Given Our Current Global Commitments and Tremendous Challenges Facing the New Administration, It Is Imperative to Equip Our Commanders for the Tough Task Ahead
The 2017 National Defense Authorization Act is a major step toward improving readiness and enhancing the ability of our servicemen and women to defend our nation. The NDAA is not a perfect piece of legislation; inevitably bills of its size and scope fail to address every concern and often interfere in issues unrelated to a bill’s core mission. However, the damage done to our military by its own civilian leadership over the past eight years has placed our service members in a precarious position. The world is more dangerous now than at any point in my lifetime. Every single military leader that came to the Hill this year told us he or she was in dire need of assistance; that readiness is suffering, equipment is on the verge of obsolescence and that our adversaries have rapidly closed a once daunting technological gap. Given our current global commitments and the tremendous challenges facing the new administration, I believe it is imperative to equip our military commanders with the necessary authorities to begin the tough task ahead.
I am proud to have my earned colleagues’ support for many key provisions I fought to include in the NDAA to address these challenges and strengthen our national security. Equally as important, this final legislation dropped the misguided effort to mandate that young women enroll in the Selective Service and make themselves eligible for conscripted combat service.
However, I remain deeply concerned that, once again, Congress failed to use this opportunity to revoke a previous NDAA statue that potentially allows for the indefinite detention of American citizens without due process. The 2017 NDAA is silent on that issue, and I will continue to work with my colleagues on the Armed Services Committee while also urging consideration of this issue before the Judiciary Committee and the incoming administration to ensure the steadfast protection of all citizens’ constitutional rights.
Following are highlights of my provisions in this year’s NDAA:
- Expands and improves U.S. missile defense by rewriting U.S. national missile defense policy to enable the Department of Defense to defend against the full spectrum of ballistic missile threats.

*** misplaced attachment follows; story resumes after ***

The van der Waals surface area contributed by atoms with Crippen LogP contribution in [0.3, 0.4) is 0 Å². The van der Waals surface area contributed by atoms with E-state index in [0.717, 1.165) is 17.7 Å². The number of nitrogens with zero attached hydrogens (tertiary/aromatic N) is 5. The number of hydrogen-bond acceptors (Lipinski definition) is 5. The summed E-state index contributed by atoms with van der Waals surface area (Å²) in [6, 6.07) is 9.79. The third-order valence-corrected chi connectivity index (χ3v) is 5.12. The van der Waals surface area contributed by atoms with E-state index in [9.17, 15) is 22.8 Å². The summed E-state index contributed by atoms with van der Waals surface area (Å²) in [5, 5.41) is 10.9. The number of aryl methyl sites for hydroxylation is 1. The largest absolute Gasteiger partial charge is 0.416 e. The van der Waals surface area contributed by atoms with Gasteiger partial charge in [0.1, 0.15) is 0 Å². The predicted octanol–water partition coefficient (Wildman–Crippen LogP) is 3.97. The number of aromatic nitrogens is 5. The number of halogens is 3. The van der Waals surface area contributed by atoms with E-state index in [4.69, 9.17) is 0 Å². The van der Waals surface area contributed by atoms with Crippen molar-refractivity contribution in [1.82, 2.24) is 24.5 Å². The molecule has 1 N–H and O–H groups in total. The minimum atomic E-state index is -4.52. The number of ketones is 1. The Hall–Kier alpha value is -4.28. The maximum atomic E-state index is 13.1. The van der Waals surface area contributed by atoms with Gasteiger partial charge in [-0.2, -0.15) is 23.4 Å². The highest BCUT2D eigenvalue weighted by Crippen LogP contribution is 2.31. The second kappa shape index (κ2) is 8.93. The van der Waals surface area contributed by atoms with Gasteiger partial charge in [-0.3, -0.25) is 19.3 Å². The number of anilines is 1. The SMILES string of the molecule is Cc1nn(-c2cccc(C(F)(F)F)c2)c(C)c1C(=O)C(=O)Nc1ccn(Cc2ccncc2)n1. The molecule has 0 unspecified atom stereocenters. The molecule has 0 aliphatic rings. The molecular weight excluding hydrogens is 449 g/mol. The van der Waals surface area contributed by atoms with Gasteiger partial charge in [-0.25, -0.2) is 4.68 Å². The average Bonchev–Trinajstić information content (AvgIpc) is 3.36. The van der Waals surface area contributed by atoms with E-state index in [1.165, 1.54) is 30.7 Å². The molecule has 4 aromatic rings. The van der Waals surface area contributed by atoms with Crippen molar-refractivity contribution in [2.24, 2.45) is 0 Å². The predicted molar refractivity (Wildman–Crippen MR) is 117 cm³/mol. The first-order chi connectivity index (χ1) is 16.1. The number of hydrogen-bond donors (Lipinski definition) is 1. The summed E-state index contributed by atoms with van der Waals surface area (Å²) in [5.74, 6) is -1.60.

- Includes a provision that blocks funding for and participation in joint exercises or security-related conferences with Cuba until and unless the Secretaries of State and Defense provide assurances that the government of Cuba has rescinded demands for the return of Guantanamo Bay and the Cuban military has ceased committing human rights abuses, persecuting political dissidents and religious organizations, and providing military intelligence and weapons training to Venezuelan forces.
- Fully funds Israel cooperative missile defense programs that are vital to defending our close ally against growing threats and serve as an investment in our own security as well.
- Calls for regular transfers of defense articles – specifically undersea capabilities – to Taiwan, assisting Taiwan in strengthening air defenses, and training bilaterally with Taiwan’s military to enhance their deterrent capabilities.
- Strengthens reporting requirements on Russia’s full-spectrum operations in Ukraine and nuclear modernization, and requires DOD to publish the report online, a step that will strengthen Congress’ efforts to work with the Executive Branch to assess Russian compliance with arms treaties.
- Expands the Department of Defense’s Annual Report on the Military Power of Iran to include assessments of 1) Iran’s cyber capabilities, including Iran’s ability to use its proxies to mask cyber operations, and 2) Iran’s ability to target U.S. governmental and nongovernmental entities and activities, and 3) any cooperation or assistance from state and non-state actors in support of Iran’s cyber capabilities.
- Enhances the Ukraine Security Assistance Initiative to include the provision of equipment and technical assistance to the State Border Guard Service of Ukraine, as well as training for Ukrainian military leadership.
- Includes efforts that are vital to the continued success of the military across the state of Texas, including a provision that makes it harder to build windfarms that could negatively impact the military value of nearby military facilities
- Provides more than $224 million in military construction funds to rebuild Texas’ military infrastructure.